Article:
Other, including freight

     6.3      6.2      0.1    1.6 %
                       

Total net sales

   $ 106.8    $ 101.4    $ 5.4    5.3 %
                       

 

     For the year
ended December 31,
   Dollar and percentage change  
     2006    2005    2004    2006 over 2005     2005 over 2004  
     (in millions, except percentages)  

Product sales

   $ 309.1    $ 284.8    $ 209.3    $ 24.3     8.5 %   $ 75.5    36.1 %

Pack sales

     80.7      87.8      70.5      (7.1 )   (8.1 )%     17.3    24.5 %

Other, including freight

     20.3      16.8      14.7      3.5     20.8 %     2.1    14.3 %
                                        

Total net sales

   $ 410.1    $ 389.4    $ 294.5    $ 20.7     5.3 %   $ 94.9    32.2 %
                                        

Overall, the dollar increase in our consolidated net sales consisted of a change in mix of net sales and an increase in volume of products sold. Pack sales relate to new and continuing independent associates and members who purchase our products. However, there is not a direct correlation between the increase in the number of new independent associates and members purchasing packs and the amount of the increase in product sales because independent associates and members may consume different products at different consumption levels.

Product Sales

For the three months ended December 31, 2006, product sales grew $5.2 million, or 6.8%, as compared to the same period in 2005. Of the $5.2 million increase in product sales, $3.6 million of the increase was attributable to the introduction of new products and the remaining $1.6 million increase in product sales was the result of an increase in the number of independent associates and members purchasing products. The introduction of new products consisted of the following:

 

   

FiberSlim in March 2006;

 

   

Optimal Skin Care in Japan, in May 2006;

 

   

Undaria in Australia and New Zealand, in July 2006; and

 

 

 

PhytoMatrix in the United States and Canada, in November 2006.

For the year ended December 31, 2006, product sales grew $24.3 million, or 8.5%, as compared to the same period in 2005. Of the $24.3 million increase in product sales, $5.4 million of the increase was attributable to the introduction of new products, and the remaining $18.9 million increase in product sales was the result of an increase in the number of independent associates and members purchasing our products.

For the year ended December 31, 2005, the introduction of Advanced Ambrotose increased total product sales by $50.9 million. Opening operations in Taiwan and selling our products in Denmark also increased existing product sales by $1.1 million. The remaining increase of $23.5 million related to an increase in the sales volume of products sold.

 

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Pack Sales

We sell starter packs to our independent associates, which entitles the independent associate to purchase our products at wholesale prices. Members can also purchase a starter pack, which entitles them to purchase our products at a discount from published retail prices. Depending on the type of pack purchased, a starter pack may include certain products, promotional and educational information, policies and procedures. Independent associates can also purchase upgrade packs, entitling the independent associate to additional promotional materials and achievement of additional commissions and incentives. Our business-building associates purchase annual renewal packs. Pack sales have an indirect correlation to new and continuing independent associates and members who purchase our products. However, there is not necessarily a direct correlation between the change in the number of new independent associates purchasing packs and the amount of product sales because independent associates and members may consume different products at different consumption levels.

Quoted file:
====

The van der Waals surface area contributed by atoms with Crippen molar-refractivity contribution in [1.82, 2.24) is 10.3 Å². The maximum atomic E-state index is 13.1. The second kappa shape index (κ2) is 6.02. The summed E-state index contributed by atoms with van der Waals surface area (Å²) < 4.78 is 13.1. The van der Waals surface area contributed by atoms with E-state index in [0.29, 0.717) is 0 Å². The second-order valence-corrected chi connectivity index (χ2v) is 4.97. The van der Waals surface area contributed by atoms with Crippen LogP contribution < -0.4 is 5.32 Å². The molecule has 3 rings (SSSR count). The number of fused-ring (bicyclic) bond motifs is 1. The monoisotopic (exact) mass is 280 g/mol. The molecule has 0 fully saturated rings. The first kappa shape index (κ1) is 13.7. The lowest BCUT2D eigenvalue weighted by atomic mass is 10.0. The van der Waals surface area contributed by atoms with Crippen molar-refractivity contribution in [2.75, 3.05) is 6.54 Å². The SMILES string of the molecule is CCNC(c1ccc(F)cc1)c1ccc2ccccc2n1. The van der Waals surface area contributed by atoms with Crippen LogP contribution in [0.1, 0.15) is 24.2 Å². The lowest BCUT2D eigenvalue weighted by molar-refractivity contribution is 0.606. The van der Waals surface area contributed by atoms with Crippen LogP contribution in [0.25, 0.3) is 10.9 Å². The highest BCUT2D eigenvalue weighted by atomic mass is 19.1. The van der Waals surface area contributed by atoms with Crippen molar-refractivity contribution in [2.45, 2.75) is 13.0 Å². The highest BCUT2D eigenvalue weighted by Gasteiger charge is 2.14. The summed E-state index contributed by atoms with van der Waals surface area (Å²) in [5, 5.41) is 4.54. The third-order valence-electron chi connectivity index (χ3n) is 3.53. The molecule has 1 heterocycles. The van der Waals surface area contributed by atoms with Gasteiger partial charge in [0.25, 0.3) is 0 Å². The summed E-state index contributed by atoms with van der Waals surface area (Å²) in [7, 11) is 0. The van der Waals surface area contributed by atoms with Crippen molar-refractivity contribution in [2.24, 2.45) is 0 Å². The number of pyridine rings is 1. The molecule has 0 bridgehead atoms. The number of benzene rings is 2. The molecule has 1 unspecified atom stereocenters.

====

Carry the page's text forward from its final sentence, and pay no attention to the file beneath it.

The number of new and continuing independent associates and members, who purchased our packs during the last 12-months ended December 31, were as follows:

 

     For the year ended December 31,  
     2004     2005     2006  

New

   178,000    48.2 %   230,000    47.0 %   203,000    37.4 %

Continuing

   191,000    51.8 %   260,000    53.0 %   341,000    62.6 %
                                 

Total

   369,000    100.0 %   490,000    100.0 %   544,000    100.0 %
                                 

For the year ended December 31, 2006, the overall number of independent associates and members increased by 54,000, or 11.0%, as compared to 2005. We did experience a slowing of the number of new independent associates and members purchasing packs, which primarily related to the previously discussed challenges from the class action lawsuit filed in 2005 and from the reformulation of Advanced Ambrotose. Additional actions we began taking in the second half of 2006 to help increase the number of independent associates and members are as follows:

 

 

 

the introduction in November 2006 of PhytoMatrix, which contains a unique blend of plant-based minerals, natural vitamin complexes, and standardized phytochemicals that we believe is the first such product in our industry;

 

   

the registration of our new preservative-free skin care products into all other markets in which we operate;

 

   

the initiation of additional incentives;

 

   

the investment in additional research and development activities related to our products and proprietary ingredients; and

 

   

the exploration of new advertising tools to broaden our name recognition.